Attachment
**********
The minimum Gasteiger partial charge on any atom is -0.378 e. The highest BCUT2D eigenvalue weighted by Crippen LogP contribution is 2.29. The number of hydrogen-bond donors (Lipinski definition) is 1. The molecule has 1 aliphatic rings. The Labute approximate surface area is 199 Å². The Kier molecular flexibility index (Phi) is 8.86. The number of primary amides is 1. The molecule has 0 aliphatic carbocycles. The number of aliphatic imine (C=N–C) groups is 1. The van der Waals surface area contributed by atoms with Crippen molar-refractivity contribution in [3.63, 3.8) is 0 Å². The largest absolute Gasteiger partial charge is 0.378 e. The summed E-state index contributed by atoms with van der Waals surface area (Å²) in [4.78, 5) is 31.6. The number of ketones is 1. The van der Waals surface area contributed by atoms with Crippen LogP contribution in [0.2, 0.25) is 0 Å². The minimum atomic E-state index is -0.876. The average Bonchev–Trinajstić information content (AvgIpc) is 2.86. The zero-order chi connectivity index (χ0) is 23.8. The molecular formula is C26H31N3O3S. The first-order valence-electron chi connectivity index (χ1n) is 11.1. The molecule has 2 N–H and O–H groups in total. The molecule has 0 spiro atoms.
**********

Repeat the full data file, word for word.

The minimum Gasteiger partial charge on any atom is -0.378 e. The highest BCUT2D eigenvalue weighted by Crippen LogP contribution is 2.29. The number of hydrogen-bond donors (Lipinski definition) is 1. The molecule has 1 aliphatic rings. The Labute approximate surface area is 199 Å². The Kier molecular flexibility index (Phi) is 8.86. The number of primary amides is 1. The molecule has 0 aliphatic carbocycles. The number of aliphatic imine (C=N–C) groups is 1. The van der Waals surface area contributed by atoms with Crippen molar-refractivity contribution in [3.63, 3.8) is 0 Å². The largest absolute Gasteiger partial charge is 0.378 e. The summed E-state index contributed by atoms with van der Waals surface area (Å²) in [4.78, 5) is 31.6. The number of ketones is 1. The van der Waals surface area contributed by atoms with Crippen LogP contribution in [0.2, 0.25) is 0 Å². The minimum atomic E-state index is -0.876. The average Bonchev–Trinajstić information content (AvgIpc) is 2.86. The zero-order chi connectivity index (χ0) is 23.8. The molecular formula is C26H31N3O3S. The first-order valence-electron chi connectivity index (χ1n) is 11.1. The molecule has 2 N–H and O–H groups in total. The molecule has 0 spiro atoms.